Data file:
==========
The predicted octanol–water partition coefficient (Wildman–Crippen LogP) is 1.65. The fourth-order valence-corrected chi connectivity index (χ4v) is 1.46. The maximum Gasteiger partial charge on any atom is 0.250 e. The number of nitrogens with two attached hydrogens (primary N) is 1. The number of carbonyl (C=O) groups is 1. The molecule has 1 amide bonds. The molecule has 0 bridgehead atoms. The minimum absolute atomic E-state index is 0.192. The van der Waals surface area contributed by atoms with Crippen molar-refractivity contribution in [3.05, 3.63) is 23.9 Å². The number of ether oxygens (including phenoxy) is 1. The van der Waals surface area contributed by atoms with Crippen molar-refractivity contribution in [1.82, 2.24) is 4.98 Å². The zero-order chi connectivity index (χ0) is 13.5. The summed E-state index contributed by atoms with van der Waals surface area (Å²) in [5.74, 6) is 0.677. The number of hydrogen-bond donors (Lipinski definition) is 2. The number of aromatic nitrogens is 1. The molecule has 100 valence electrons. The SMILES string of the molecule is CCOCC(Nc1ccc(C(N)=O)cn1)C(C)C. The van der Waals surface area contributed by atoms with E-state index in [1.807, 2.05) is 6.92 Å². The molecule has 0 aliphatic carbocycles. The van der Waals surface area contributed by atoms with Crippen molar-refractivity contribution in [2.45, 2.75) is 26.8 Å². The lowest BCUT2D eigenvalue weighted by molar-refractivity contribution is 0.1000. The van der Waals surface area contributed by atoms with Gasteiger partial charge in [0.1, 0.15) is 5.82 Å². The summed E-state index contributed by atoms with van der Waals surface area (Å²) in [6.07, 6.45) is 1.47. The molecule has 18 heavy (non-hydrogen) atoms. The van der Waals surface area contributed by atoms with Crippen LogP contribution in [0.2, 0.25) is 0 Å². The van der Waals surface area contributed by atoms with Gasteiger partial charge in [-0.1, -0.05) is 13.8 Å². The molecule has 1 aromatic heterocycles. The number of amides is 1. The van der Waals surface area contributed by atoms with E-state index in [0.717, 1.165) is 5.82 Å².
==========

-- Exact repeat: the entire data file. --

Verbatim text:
The predicted octanol–water partition coefficient (Wildman–Crippen LogP) is 1.65. The fourth-order valence-corrected chi connectivity index (χ4v) is 1.46. The maximum Gasteiger partial charge on any atom is 0.250 e. The number of nitrogens with two attached hydrogens (primary N) is 1. The number of carbonyl (C=O) groups is 1. The molecule has 1 amide bonds. The molecule has 0 bridgehead atoms. The minimum absolute atomic E-state index is 0.192. The van der Waals surface area contributed by atoms with Crippen molar-refractivity contribution in [3.05, 3.63) is 23.9 Å². The number of ether oxygens (including phenoxy) is 1. The van der Waals surface area contributed by atoms with Crippen molar-refractivity contribution in [1.82, 2.24) is 4.98 Å². The zero-order chi connectivity index (χ0) is 13.5. The summed E-state index contributed by atoms with van der Waals surface area (Å²) in [5.74, 6) is 0.677. The number of hydrogen-bond donors (Lipinski definition) is 2. The number of aromatic nitrogens is 1. The molecule has 100 valence electrons. The SMILES string of the molecule is CCOCC(Nc1ccc(C(N)=O)cn1)C(C)C. The van der Waals surface area contributed by atoms with E-state index in [1.807, 2.05) is 6.92 Å². The molecule has 0 aliphatic carbocycles. The van der Waals surface area contributed by atoms with Crippen molar-refractivity contribution in [2.45, 2.75) is 26.8 Å². The lowest BCUT2D eigenvalue weighted by molar-refractivity contribution is 0.1000. The van der Waals surface area contributed by atoms with Gasteiger partial charge in [0.1, 0.15) is 5.82 Å². The summed E-state index contributed by atoms with van der Waals surface area (Å²) in [6.07, 6.45) is 1.47. The molecule has 18 heavy (non-hydrogen) atoms. The van der Waals surface area contributed by atoms with Crippen LogP contribution in [0.2, 0.25) is 0 Å². The van der Waals surface area contributed by atoms with Gasteiger partial charge in [-0.1, -0.05) is 13.8 Å². The molecule has 1 aromatic heterocycles. The number of amides is 1. The van der Waals surface area contributed by atoms with E-state index in [0.717, 1.165) is 5.82 Å².